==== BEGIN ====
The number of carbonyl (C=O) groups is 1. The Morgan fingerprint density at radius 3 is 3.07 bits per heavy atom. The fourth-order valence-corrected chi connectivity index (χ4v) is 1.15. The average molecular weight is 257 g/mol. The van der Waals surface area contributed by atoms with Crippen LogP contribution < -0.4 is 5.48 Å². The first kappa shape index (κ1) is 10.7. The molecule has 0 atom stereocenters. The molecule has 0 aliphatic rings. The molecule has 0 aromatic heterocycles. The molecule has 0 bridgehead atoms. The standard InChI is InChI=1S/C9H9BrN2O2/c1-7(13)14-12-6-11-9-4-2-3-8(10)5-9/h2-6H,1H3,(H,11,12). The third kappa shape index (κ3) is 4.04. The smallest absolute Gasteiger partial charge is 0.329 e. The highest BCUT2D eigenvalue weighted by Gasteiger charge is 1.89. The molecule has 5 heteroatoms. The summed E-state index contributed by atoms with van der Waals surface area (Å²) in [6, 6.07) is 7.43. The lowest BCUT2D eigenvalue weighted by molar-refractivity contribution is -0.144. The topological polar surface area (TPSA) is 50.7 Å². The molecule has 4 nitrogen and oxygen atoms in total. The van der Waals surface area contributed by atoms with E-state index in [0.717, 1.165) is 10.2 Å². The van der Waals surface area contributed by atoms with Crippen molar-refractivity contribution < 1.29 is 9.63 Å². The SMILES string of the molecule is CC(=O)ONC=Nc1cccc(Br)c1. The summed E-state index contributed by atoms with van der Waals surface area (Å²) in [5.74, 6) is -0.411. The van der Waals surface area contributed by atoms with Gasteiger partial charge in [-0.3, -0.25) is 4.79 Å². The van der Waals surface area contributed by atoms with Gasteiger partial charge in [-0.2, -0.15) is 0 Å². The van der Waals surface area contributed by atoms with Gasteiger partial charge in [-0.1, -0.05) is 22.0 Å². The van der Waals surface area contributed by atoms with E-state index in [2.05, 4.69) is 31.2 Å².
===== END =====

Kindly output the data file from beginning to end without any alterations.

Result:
The number of carbonyl (C=O) groups is 1. The Morgan fingerprint density at radius 3 is 3.07 bits per heavy atom. The fourth-order valence-corrected chi connectivity index (χ4v) is 1.15. The average molecular weight is 257 g/mol. The van der Waals surface area contributed by atoms with Crippen LogP contribution < -0.4 is 5.48 Å². The first kappa shape index (κ1) is 10.7. The molecule has 0 atom stereocenters. The molecule has 0 aliphatic rings. The molecule has 0 aromatic heterocycles. The molecule has 0 bridgehead atoms. The standard InChI is InChI=1S/C9H9BrN2O2/c1-7(13)14-12-6-11-9-4-2-3-8(10)5-9/h2-6H,1H3,(H,11,12). The third kappa shape index (κ3) is 4.04. The smallest absolute Gasteiger partial charge is 0.329 e. The highest BCUT2D eigenvalue weighted by Gasteiger charge is 1.89. The molecule has 5 heteroatoms. The summed E-state index contributed by atoms with van der Waals surface area (Å²) in [6, 6.07) is 7.43. The lowest BCUT2D eigenvalue weighted by molar-refractivity contribution is -0.144. The topological polar surface area (TPSA) is 50.7 Å². The molecule has 4 nitrogen and oxygen atoms in total. The van der Waals surface area contributed by atoms with E-state index in [0.717, 1.165) is 10.2 Å². The van der Waals surface area contributed by atoms with Crippen molar-refractivity contribution < 1.29 is 9.63 Å². The SMILES string of the molecule is CC(=O)ONC=Nc1cccc(Br)c1. The summed E-state index contributed by atoms with van der Waals surface area (Å²) in [5.74, 6) is -0.411. The van der Waals surface area contributed by atoms with Gasteiger partial charge in [-0.3, -0.25) is 4.79 Å². The van der Waals surface area contributed by atoms with Gasteiger partial charge in [-0.2, -0.15) is 0 Å². The van der Waals surface area contributed by atoms with Gasteiger partial charge in [-0.1, -0.05) is 22.0 Å². The van der Waals surface area contributed by atoms with E-state index in [2.05, 4.69) is 31.2 Å².